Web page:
Sabbath’s survival defies laws of chemistry, given the band’s legendary substance abuse (private planes delivered sacks of cocaine). After the band’s rise to global glory on the back of five platinum and three gold albums, Osbourne was sacked in 1979 for his drug intake. Was it fair in light of his fellow players’ indulgences?
“Yes!” Osbourne says. “I’d be drunk and loaded on the couch at 9 in the morning.”
“It was the right thing for all of us,” Butler says. “I got fired first, then they asked me to come back. Then Ozzy left and came back and got fired. The whole band was disintegrating.”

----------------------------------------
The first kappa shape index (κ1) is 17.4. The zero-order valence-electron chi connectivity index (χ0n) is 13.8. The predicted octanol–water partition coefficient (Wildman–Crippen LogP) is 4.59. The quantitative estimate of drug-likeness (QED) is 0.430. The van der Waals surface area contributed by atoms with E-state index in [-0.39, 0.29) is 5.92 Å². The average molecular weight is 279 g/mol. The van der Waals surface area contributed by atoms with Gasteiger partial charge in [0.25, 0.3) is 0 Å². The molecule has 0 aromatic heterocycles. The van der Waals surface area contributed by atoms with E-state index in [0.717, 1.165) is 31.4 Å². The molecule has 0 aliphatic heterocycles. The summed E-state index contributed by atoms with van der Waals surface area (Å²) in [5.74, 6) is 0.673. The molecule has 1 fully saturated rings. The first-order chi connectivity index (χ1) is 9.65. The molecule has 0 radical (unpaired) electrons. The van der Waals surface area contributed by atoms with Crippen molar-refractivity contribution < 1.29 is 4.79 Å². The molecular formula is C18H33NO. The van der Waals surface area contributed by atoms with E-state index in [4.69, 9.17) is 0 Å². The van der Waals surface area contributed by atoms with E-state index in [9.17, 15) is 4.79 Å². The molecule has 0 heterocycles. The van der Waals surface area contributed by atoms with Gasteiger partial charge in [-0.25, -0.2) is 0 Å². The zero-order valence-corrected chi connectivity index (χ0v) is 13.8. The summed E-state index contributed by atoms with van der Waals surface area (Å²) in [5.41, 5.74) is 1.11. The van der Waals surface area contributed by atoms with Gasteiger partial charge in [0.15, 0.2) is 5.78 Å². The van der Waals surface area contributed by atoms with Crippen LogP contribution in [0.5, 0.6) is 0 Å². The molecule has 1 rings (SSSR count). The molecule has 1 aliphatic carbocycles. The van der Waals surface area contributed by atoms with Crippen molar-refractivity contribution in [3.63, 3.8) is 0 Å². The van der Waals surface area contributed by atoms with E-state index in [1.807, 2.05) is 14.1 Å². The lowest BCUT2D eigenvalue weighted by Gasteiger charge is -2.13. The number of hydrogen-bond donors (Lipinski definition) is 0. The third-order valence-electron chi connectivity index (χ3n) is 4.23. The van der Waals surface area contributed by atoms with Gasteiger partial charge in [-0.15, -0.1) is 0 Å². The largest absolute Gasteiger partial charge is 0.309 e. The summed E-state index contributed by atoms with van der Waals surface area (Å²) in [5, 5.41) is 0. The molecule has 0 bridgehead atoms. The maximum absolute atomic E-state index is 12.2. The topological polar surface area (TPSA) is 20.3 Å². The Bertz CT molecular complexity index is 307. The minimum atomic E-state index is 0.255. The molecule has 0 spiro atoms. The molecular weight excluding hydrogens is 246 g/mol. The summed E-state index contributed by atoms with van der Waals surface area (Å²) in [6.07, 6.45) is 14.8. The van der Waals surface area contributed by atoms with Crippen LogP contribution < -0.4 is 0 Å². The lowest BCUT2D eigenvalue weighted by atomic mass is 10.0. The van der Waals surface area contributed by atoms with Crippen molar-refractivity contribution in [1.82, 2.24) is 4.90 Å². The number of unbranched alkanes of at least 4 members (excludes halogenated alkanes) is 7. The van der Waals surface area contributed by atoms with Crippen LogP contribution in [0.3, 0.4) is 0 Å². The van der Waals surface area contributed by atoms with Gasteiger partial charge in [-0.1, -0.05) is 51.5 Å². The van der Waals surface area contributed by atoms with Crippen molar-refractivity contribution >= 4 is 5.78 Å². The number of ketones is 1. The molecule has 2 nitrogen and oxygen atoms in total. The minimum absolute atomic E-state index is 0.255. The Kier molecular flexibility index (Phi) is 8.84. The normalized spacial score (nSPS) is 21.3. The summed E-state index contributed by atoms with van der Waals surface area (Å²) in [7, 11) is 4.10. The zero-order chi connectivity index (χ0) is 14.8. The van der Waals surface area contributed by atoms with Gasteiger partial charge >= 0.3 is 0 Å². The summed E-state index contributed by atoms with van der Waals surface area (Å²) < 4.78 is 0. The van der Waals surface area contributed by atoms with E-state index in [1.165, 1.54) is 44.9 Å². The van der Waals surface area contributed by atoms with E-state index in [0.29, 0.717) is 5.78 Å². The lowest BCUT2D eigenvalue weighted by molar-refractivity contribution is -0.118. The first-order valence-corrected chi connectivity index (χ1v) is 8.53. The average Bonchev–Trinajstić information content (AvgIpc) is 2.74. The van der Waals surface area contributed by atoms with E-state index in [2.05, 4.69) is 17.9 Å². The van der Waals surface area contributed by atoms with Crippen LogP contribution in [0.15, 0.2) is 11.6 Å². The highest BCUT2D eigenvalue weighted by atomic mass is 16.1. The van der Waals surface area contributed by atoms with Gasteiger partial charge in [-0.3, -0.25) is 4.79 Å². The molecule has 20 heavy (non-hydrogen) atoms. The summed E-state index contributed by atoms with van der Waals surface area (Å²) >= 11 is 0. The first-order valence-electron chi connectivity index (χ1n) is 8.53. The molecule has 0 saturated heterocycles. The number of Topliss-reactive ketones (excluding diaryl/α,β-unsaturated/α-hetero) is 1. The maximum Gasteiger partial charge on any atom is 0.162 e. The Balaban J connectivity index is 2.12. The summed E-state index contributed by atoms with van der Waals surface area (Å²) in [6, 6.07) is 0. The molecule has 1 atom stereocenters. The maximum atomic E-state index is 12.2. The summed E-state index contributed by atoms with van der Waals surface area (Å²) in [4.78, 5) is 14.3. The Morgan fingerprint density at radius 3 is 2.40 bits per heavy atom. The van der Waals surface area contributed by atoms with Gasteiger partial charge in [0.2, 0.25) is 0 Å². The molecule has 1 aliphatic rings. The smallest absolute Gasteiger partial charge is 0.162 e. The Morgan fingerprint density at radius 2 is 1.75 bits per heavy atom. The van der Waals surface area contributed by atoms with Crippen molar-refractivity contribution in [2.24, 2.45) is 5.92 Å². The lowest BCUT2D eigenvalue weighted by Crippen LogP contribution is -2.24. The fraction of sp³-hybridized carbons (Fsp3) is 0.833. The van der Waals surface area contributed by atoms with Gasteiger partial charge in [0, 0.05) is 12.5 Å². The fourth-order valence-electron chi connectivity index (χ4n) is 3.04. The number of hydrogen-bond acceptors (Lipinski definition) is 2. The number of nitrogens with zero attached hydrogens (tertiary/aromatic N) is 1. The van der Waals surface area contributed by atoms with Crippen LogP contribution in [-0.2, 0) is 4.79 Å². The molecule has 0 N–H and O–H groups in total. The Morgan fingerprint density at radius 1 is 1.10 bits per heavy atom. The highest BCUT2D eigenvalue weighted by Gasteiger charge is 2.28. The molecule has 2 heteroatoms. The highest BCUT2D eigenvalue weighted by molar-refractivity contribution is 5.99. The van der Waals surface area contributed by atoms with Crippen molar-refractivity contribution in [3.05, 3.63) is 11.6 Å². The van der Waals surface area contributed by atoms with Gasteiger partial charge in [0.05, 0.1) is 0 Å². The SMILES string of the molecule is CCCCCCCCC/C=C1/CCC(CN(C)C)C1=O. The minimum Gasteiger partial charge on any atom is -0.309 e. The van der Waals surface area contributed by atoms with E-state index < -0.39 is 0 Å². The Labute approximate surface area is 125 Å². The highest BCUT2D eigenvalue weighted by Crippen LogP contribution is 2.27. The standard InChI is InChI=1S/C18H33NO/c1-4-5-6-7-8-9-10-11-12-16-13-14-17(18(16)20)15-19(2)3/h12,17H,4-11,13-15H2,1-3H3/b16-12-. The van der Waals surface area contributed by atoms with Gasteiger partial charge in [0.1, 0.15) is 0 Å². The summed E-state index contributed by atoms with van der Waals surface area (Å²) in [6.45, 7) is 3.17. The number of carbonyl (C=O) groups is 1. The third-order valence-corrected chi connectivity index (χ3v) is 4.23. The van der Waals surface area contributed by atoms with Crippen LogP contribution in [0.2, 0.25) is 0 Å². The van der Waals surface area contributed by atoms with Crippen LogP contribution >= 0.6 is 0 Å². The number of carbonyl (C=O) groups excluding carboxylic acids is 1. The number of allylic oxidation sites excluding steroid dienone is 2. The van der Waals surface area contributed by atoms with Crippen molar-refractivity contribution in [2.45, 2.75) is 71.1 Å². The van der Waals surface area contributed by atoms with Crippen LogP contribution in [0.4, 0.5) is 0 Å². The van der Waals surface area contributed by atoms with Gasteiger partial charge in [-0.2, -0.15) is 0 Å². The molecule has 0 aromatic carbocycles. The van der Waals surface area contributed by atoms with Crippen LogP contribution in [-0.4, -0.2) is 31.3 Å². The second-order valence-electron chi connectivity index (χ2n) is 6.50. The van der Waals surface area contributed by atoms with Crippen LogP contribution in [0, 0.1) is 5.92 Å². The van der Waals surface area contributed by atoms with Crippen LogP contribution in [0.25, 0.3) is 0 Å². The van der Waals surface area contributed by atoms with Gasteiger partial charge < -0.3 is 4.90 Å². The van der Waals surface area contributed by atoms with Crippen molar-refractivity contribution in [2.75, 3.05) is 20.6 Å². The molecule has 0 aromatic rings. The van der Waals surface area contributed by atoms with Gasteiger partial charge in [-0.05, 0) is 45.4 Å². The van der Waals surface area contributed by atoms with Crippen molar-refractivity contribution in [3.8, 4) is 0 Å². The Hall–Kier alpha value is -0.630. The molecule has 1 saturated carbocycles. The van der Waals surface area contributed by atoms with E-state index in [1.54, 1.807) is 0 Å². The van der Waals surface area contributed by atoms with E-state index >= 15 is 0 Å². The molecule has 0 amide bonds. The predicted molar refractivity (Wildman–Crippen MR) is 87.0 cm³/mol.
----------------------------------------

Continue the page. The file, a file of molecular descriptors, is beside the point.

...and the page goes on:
Sabbath imploded under mounting off-stage miseries.
“It was called management rip-offs,” Osbourne says bitterly. “Why am I still driving a VW and the manager’s got three Rolls-Royces? We got royally scammed and spent all our time fighting and being ripped up by lawyers. You don’t feel happy at the end, but you think, ‘What if I jump ship and get in a worse situation?’ It’s like a divorce. I couldn’t live with it or without it.
“I didn’t know anything about the contractual world and I was signing anything that came my way. Getting fired was the best thing that could happen. My heart wasn’t into it anymore. I was just working for the man, paying lawyers, paying taxes.”
Replaced by Rainbow’s Ronnie James Dio (who died of stomach cancer in 2010), Ozzy popped up now and again as Sabbath forged ahead with a steadily revolving lineup. Only Iommi has remained a constant in the Sabbath timeline.